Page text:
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Authors: Aiuppa, A.* 
Shinohara, H.* 
Tamburello, G.* 
Giudice, G.* 
Liuzzo, M.* 
Moretti, R.* 
Title: Hydrogen in the gas plume of an open‐vent volcano, Mount Etna, Italy
Issue Date: 2011
Series/Report no.: /116(2011)
DOI: 10.1029/2011JB008461
Keywords: Hydrogen
Mount Etna
Open-vent volcano
Subject Classification01. Atmosphere::01.01. Atmosphere::01.01.07. Volcanic effects 
04. Solid Earth::04.02. Exploration geophysics::04.02.01. Geochemical exploration 
04. Solid Earth::04.04. Geology::04.04.12. Fluid Geochemistry 
04. Solid Earth::04.08. Volcanology::04.08.01. Gases 
04. Solid Earth::04.08. Volcanology::04.08.06. Volcano monitoring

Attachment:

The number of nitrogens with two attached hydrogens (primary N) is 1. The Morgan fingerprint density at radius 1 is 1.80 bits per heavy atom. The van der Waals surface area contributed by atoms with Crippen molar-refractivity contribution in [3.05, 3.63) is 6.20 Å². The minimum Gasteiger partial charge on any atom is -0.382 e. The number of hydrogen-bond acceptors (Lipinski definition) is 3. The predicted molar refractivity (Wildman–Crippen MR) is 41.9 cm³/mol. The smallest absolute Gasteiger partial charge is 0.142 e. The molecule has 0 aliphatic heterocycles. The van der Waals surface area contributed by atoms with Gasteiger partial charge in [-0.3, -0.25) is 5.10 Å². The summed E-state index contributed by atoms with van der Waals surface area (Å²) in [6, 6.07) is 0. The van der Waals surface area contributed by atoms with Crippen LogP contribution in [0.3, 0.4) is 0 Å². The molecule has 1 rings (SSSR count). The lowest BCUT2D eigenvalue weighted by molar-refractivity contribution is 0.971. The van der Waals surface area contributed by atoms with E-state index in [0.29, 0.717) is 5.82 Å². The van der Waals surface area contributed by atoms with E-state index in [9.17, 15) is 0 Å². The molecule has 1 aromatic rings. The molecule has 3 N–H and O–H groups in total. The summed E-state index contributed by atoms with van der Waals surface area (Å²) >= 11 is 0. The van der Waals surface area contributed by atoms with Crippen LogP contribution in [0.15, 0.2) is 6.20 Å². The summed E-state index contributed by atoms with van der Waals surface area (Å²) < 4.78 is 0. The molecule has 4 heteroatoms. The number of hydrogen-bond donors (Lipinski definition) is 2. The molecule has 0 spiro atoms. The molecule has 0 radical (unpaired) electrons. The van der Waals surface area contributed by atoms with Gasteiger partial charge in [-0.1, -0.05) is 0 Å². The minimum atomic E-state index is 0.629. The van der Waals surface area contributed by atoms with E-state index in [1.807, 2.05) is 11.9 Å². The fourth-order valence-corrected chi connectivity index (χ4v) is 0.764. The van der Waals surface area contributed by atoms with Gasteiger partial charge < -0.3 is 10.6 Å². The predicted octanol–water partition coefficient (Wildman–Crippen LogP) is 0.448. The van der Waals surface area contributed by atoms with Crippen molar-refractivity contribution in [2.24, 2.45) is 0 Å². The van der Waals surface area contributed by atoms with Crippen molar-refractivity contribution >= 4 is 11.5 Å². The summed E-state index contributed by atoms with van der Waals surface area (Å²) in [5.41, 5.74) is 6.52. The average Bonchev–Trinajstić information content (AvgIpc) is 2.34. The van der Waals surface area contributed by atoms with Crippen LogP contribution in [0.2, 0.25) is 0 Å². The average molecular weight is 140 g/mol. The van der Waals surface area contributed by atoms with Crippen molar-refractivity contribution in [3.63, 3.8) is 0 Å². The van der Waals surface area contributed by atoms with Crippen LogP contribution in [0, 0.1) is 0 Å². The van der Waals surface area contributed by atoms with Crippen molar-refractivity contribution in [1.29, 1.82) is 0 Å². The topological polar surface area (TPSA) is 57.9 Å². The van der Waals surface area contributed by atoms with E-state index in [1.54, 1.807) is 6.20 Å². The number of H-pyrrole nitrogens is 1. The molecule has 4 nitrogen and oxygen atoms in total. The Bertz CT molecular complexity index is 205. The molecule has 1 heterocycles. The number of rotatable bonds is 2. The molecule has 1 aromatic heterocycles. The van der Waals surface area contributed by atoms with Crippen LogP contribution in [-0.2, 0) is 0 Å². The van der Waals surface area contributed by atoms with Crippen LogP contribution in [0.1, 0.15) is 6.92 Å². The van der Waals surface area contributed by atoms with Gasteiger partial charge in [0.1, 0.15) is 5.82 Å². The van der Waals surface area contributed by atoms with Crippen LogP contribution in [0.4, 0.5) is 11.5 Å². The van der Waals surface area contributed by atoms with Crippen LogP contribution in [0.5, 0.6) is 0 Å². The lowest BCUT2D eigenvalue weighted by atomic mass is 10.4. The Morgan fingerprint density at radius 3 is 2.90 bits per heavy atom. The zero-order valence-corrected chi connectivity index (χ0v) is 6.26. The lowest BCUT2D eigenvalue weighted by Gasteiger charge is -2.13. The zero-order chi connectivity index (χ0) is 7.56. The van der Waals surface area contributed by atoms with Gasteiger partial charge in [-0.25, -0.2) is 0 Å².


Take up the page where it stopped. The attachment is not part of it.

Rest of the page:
Abstract: We report here on the first hydrogen determinations in the volcanic gas plume of Mount Etna, in Italy, which we obtained during periodic field surveys on the volcano’s summit area with an upgraded MultiGAS. Using a specific (EZT3HYT) electrochemical sensor, we resolved H2 concentrations in the plume of 1–3 ppm above ambient (background) atmosphere and derived H2‐SO2 and H2‐H2O plume molar ratios of 0.002–0.044 (mean 0.013) and 0.0001–0.0042 (mean 0.0018), respectively. Taking the above H2‐SO2 ratios in combination with a time‐averaged SO2 flux of 1600 Gg yr−1, we evaluate that Etna contributes a time‐averaged H2 flux of ∼0.65 Gg yr−1, suggesting that the volcanogenic contribution to the global atmospheric H2 budget (70,000–100,000 Gg yr−1) is marginal. We also use our observed H2‐H2O ratios to propose that Etna’s passive plume composition is (at least partially) representative of a quenched (temperatures between 750°C and 950°C) equilibrium in the gas‐magma system, at redox conditions close to the nickel‐nickel oxide (NNO) mineral buffer. The positive dependence between H2‐SO2, H2‐H2O, and CO2‐SO2 ratios suggests that H2 is likely supplied (at least in part) by deeply rising CO2‐rich gas bubbles, fluxing through a CO2‐depleted shallow conduit magma.
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